Canadian Woodworking

Build it or buy it?

Author: James Jackson
Illustration: Mike Del Rizzo
Published: October November 222

When it comes to constructing a home playground, the easier option isn’t always the best.

Should I build one or should I just buy one? It was a question I agonized over for months after moving into our new house in January.

One of the big selling points of our property was a big­ger backyard, and a bigger backyard meant a bigger playground for our two daughters. A part of me was adamant I had to build it from scratch, which meant ordering 4 × 4 posts, lumber, lag bolts and play accessories, then figure out a way to assemble it all into a fun play structure for them to enjoy for years.

But the other part of me said it would be a lot easier, quicker, and maybe even more cost-effective to just order a kit online and assem­ble it. With lumber prices and supply issues these days, I figured it might be tough to even get my hands on all the materials.

I spent weeks researching dozens of different climbing structures at several different price points. I wanted one that would stand up to the elements, be big enough for my girls to grow into and not break the bank. Sets made of plastic and regular pine lumber were an option, but I didn’t think they would stand up to the elements very well and I wanted to avoid plastic as much as possible.

In the end I opted for a rot-resistant cedar playset with a slide, two swings and a small climbing wall. I studied the photos online and examined the dimensions (about 10 feet tall and 13 feet wide, includ­ing the swing set), and I figured it would be plenty large enough for my two girls. I especially liked the fact it said it was suitable for kids aged 3 to 12 (and my girls are 4 and 7).

A few weeks later the playset arrived in four different boxes of varying length and weight, and it was at this point I knew I was in for a long few days of work and I probably wouldn’t be able to complete it myself.

So, I enlisted the help of my dad and my father-in-law (or Grandpa and Opa, respectively) to help one Sunday morning in May. The instruction manual was quite thick, and there were more than a dozen bags of different-sized screws, nuts, bolts and washers. I decided someone needed to only be responsible for following the instructions and ensuring the project stayed on track. I elected myself to be the foreman.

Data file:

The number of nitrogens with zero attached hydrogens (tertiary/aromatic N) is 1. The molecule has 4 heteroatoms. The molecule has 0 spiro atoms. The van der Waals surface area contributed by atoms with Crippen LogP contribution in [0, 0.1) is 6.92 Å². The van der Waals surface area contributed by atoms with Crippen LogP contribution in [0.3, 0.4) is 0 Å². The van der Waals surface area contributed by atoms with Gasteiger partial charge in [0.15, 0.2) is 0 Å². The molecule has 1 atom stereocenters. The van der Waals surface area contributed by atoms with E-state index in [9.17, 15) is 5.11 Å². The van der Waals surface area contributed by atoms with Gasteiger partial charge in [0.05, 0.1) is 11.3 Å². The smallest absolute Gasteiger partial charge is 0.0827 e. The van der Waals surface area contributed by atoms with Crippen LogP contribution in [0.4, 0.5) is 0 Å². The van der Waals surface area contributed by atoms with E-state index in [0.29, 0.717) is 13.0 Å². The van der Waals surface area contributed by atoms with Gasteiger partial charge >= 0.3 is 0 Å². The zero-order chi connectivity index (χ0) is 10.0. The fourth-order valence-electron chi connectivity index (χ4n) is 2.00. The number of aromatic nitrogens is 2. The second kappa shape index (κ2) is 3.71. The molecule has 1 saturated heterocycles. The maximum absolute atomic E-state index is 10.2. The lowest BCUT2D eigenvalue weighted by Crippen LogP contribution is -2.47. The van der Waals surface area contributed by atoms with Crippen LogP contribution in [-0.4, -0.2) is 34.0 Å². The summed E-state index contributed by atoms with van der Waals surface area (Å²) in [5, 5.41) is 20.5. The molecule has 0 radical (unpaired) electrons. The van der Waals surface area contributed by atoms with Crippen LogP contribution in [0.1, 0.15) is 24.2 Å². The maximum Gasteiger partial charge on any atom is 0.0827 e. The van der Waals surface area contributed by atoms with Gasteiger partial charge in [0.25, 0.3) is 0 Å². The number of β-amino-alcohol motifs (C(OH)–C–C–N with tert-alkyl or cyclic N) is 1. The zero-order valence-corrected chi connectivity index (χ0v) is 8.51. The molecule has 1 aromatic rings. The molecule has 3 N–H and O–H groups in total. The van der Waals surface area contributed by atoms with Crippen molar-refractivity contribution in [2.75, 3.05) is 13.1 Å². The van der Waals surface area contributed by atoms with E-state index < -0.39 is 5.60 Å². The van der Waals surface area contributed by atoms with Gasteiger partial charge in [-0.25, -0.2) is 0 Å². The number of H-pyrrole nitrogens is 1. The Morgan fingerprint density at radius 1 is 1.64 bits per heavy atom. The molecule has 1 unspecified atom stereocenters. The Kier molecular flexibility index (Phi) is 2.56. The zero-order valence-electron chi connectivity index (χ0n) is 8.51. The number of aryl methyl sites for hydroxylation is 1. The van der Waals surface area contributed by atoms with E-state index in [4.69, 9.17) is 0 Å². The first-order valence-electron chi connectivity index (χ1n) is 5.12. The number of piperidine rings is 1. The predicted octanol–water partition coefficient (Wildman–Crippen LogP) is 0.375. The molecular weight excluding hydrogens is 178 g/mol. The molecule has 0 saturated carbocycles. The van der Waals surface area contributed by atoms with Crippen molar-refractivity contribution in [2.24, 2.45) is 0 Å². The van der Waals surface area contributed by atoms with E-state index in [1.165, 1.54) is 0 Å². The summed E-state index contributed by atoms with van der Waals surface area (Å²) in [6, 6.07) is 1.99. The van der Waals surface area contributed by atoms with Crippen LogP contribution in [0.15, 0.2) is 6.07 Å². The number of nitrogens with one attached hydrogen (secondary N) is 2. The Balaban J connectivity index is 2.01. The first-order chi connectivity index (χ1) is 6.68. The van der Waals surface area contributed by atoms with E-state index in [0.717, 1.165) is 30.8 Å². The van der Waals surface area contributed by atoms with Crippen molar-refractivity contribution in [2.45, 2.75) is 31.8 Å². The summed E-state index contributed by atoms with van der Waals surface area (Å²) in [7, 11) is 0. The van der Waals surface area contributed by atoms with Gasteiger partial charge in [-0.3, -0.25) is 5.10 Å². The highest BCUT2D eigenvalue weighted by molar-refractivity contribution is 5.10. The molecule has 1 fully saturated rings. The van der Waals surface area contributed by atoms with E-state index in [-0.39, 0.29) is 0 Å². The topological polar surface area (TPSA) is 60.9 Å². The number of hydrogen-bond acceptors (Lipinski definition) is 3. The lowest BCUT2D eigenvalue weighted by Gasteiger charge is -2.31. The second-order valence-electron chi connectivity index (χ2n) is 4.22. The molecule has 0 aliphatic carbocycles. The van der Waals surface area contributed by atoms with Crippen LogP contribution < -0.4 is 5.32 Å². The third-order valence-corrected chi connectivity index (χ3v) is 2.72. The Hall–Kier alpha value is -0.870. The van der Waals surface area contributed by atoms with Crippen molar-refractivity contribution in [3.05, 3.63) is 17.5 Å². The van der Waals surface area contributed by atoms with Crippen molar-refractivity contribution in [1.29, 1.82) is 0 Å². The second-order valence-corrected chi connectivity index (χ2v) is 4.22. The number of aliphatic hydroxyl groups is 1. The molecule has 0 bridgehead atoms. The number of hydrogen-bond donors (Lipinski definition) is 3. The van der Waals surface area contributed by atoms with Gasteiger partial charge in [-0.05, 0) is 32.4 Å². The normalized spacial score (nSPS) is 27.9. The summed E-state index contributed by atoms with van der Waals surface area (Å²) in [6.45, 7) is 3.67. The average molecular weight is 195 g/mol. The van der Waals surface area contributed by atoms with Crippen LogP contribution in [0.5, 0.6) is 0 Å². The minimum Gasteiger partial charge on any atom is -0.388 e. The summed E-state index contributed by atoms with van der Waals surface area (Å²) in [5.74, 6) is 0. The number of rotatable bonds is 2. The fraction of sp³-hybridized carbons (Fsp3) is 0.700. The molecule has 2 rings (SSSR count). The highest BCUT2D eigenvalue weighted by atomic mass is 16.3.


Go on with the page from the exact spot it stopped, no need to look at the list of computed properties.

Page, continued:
The cedar components arrived pre-cut, pre-drilled and pre-stained, and it was just a matter of assembling the various pieces together. We worked from about 10 am to noon without any major hiccups, and I decided to head into town to grab lunch while Grandpa and Opa continued working.

When I got back, however, I saw a noticeable look of relief on their faces as my dad thrust the instructions back into my hand. They’d made very little progress while I was gone.
The project went fairly smoothly overall, though there were a few instances where the pre-drilled and pre-cut pieces didn’t quite fit together properly and had to be persuaded with either a hammer or a saw.

By about 3 pm we called it quits for the day with the project about half finished, meaning it sat idle for a few days and taunted my daughters, who wanted nothing more than to play on it.

About three days later I took it upon myself to finish it and I assembled the slide, the climbing wall and the swing without any help (unless you count my four-year-old removing every ratchet from the box and lining them up on the ground).

Immediately I was struck with just how small it was. Sure, it was a little more convenient (and relatively easy to put together), but it was difficult to assess just how big the final project would be through the computer screen.

My oldest daughter can barely stand up inside the top portion, and she’s basically too big for the slide already.

I’ve decided that I’ll build a proper platform and ladder that I can connect to the existing play struc­ture to make it bigger.

I wonder if Grandpa and Opa will help.


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